Rules about synod elections and sizes of synods might not be the stuff of romance, but they matter. It is vital that our synods - at every level - should drive and enhance our mission ... and for that we need people - in the right numbers and variety - who are caught up by a vision of the kingdom of God that grabs popular attention, awakens curiosity, draws people in from being met outside on their territory and in their terms. Are we up for this? It isn’t easy, and it will mean sacrifice; but, we need younger energy and vision to challenge us and drag us into new ways of being a renewed and reformed church in this part of Yorkshire.
Again, this is not for the sake of the church’s organisation or own well-being. Yorkshire faces massive challenges in the wake of Brexit (however that might ultimately look...), but also in terms of its own political organisation. Westminster seems to have a view of how Yorkshire might be governed in the future (under its devolution proposals), but how do we want to help drive this for the sake of the common good of the people of Yorkshire? Do we want to be stuck in the past, with old enmities and thinking within old white lines, or can we be bold about developing a vision of and strategy for a Yorkshire that makes the most of the Northern Powerhouse - whatever that means?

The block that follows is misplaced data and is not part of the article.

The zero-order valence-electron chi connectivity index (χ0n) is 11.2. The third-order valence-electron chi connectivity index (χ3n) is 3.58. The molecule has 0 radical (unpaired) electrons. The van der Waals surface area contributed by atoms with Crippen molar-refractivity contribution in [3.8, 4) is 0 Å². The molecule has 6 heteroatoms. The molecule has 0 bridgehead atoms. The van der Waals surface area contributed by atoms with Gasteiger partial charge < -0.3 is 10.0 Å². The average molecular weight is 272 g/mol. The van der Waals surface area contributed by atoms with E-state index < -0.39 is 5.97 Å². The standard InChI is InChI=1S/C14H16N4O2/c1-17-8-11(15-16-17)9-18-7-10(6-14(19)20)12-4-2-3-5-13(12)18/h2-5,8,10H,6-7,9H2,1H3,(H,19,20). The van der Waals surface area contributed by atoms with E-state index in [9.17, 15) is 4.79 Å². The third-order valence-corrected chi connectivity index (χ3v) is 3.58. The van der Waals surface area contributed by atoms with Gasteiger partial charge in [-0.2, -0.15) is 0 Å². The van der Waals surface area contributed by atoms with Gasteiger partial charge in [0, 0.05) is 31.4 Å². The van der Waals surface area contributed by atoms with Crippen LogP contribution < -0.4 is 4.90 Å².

What I am driving at here is that we should not be a church that merely responds to the initiatives of others, but be creative ourselves at fostering debate and proposition that, rooted in our traditions, offers a refreshed view of future potential.
Of course, this is all stuff and nonsense if we would prefer to just keep turning the handle. In the diocese we have proved that, even where we might have differing degrees of affection for the diocese we have shaped, we can commit ourselves to it as mature adults who follow Jesus Christ.
At this point I want to pay special thanks to the Dean of Wakefield, Jonathan Greener, who will leave the diocese in November and be installed as Dean of Exeter. Jonathan vigorously opposed the creation of the new diocese, but, since its creation, has been an excellent friend and colleague, a creative and imaginative shaper of new things (three cathedrals and three deans in a single diocese), and a brave contributor to all we have done. We owe him a huge debt. Personally, I will miss him, his wisdom and advice, even his humour. But, we wish him God’s richest blessing and the fullness of the Spirit’s gifts as he and Pamela move into a not-unchallenging situation in Exeter. They go with our love, gratitude and prayers.
So, let me conclude where we began - with Martin Luther. While sitting with three young Germans in the very room in Luther’s house in Wittenberg, around the table where he and his friends argued about theology, politics, beer and bodily functions (I kid you not), having our own feisty debate about the meaning of Luther’s theology now, we felt close to the heart of passion: the passion that is courageous, contagious, irritating, maybe even hopeful - maybe even the passion for Jesus Christ, his grace and mercy, his call to us and his friends to love one another as he loves us.